Philosophers and commentators have dealt extensively with the reason behind the prohibition of eating blood. Actually, this prohibition is written in the Torah several times, with the reason offered in some of them: ?For the soul of the flesh is in the blood? (Leviticus 17, 11); ?For [regarding] the soul of all flesh its blood is in its soul? (Ibid Ibid, 14); ?for the blood is the soul? (Deuteronomy 12, 23). The commentators that dealt with the reason behind the prohibition of eating blood wanted to explain these verses and reveal their significance.
Let us try to follow the development of one of the reasons for this prohibition with the help of three commentators-philosophers, among the greatest of Jewish thinkers. The first is the Nachmanides (Rabbi Moshe ben Nachman), a kabbalist and commentator, the rabbi of Granada in the 13th century. The second is Don Isaac Abarbanel, a finance minister in Portugal and Napoli, a philosopher and stateman who lived in the 15th century. And finally, Rabbi Abraham Isaac Kook, the rabbi of the Land of Israel in the 20th century. Each one of them articulated his thoughts and commentary on this prohibition, and the words of all three combined point magnificently to the moral aspects of the Torah?s commandments.
Nachmanides attributes the prohibition of eating blood to the roots of human history. In the first chapter of Genesis, the chapter of creation, man was allowed to eat only from plants and was prohibited from eating animals. Several generations later, Noah and his sons, as well as the renewed humanity, were permitted to eat animals. Nachmanides explains that although eating the bodies of animals was permitted, their soul was not. The blood symbolizes vitality, the soul, and therefore:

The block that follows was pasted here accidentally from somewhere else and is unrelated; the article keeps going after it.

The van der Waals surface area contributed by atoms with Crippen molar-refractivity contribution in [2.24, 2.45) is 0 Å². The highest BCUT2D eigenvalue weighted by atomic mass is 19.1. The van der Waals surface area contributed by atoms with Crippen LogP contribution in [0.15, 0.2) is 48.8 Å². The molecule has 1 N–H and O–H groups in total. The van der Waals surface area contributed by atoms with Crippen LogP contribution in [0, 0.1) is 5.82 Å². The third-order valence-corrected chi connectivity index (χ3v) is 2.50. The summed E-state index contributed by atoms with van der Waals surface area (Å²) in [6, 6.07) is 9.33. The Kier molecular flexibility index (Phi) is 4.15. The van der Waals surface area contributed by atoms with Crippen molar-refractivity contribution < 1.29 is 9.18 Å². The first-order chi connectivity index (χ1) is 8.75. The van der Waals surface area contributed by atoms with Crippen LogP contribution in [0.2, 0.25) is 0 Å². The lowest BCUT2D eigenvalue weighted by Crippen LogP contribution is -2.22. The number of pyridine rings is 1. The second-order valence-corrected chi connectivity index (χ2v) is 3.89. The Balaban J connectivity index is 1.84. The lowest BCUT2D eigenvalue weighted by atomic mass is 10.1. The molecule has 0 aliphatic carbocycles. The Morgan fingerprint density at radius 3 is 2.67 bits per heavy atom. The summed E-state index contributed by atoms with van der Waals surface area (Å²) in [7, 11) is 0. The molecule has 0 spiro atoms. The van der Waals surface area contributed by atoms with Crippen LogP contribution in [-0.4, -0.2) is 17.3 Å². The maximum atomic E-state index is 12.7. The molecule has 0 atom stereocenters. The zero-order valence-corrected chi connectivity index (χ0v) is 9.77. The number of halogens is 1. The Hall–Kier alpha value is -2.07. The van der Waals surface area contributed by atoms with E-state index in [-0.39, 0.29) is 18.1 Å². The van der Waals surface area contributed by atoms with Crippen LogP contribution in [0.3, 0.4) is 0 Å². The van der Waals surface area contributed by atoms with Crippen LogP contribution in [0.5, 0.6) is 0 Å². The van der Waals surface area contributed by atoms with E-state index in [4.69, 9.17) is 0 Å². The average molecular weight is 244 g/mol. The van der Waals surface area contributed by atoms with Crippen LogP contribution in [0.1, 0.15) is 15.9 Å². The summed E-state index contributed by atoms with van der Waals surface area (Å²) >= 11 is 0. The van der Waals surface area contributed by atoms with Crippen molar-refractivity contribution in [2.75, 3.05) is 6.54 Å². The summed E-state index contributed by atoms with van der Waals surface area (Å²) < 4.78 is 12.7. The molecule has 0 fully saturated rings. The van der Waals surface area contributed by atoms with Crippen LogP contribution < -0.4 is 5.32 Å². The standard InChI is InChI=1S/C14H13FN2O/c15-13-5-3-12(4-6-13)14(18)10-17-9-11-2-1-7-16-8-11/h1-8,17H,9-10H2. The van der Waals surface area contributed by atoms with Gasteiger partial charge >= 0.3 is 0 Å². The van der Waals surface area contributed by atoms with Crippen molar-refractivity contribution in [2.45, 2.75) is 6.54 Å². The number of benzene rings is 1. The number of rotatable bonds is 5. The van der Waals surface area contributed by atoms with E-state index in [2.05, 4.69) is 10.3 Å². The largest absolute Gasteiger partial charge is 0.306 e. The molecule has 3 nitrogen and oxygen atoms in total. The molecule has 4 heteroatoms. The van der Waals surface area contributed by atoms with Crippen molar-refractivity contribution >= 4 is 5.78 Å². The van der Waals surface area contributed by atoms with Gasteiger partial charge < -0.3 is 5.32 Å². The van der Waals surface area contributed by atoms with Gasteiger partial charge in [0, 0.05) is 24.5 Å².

?Someone with a soul must not eat a soul, because all souls are G-d?s? (Nachmanides on Leviticus 17, 11).
Abarbanel followed in the footsteps of Nachmanides and added: Even when Noah and his sons were permitted to eat animals, they were forbidden from eating ?the limb of a live animal?. A limb that was torn from an animal before the animal was killed is forbidden to all humanity (and not just Jews). This is because eating a limb from a live animal expresses a deep contempt for its life. After the animal is killed, it is permitted to eat its meat, but as long as it is still alive, we must respect it and see it as a living creature and not as potential food. From this Abarbanel extrapolates that eating blood is a show of contempt for the animal?s life: ?And if a person eats the meat and the blood, it would be as though he ate a limb of a live animal and as though he ate a live animal with his soul as if it was alive ? which is something very disgraceful.? (Abarbanel on Deuteronomy 12).
Rabbi Kook joins his predecessors and adds to their words an additional contemplative layer. In his opinion, in a perfect world, humanity would be vegetarian and there would be a peaceful relationship between human beings and all animals. But the reality is not perfect, and therefore Judaism permits eating meat. But behaving in an imperfect situation as though it were the ideal presents a danger to human morality. On the contrary, claims Rabbi Kook, humanity should not comfort itself and see this situation as ideal. Even during a time when eating animals is permitted, humanity must remember that this is not an advantage, but the lack of perfection. According to this approach: ?The severe prohibition of blood, that makes us aware? that shedding blood is not a decent moral virtue for man.?
(Rabbi Kook, A Vision of Vegetarianism and Peace, 14)
One does not need to be a vegetarian to be able to identify with the basic principle that shedding blood is not a decent moral virtue. The prohibition of eating blood obligates us to stop and show respect to any living being while refraining from eating the part of it that symbolizes its soul and its life.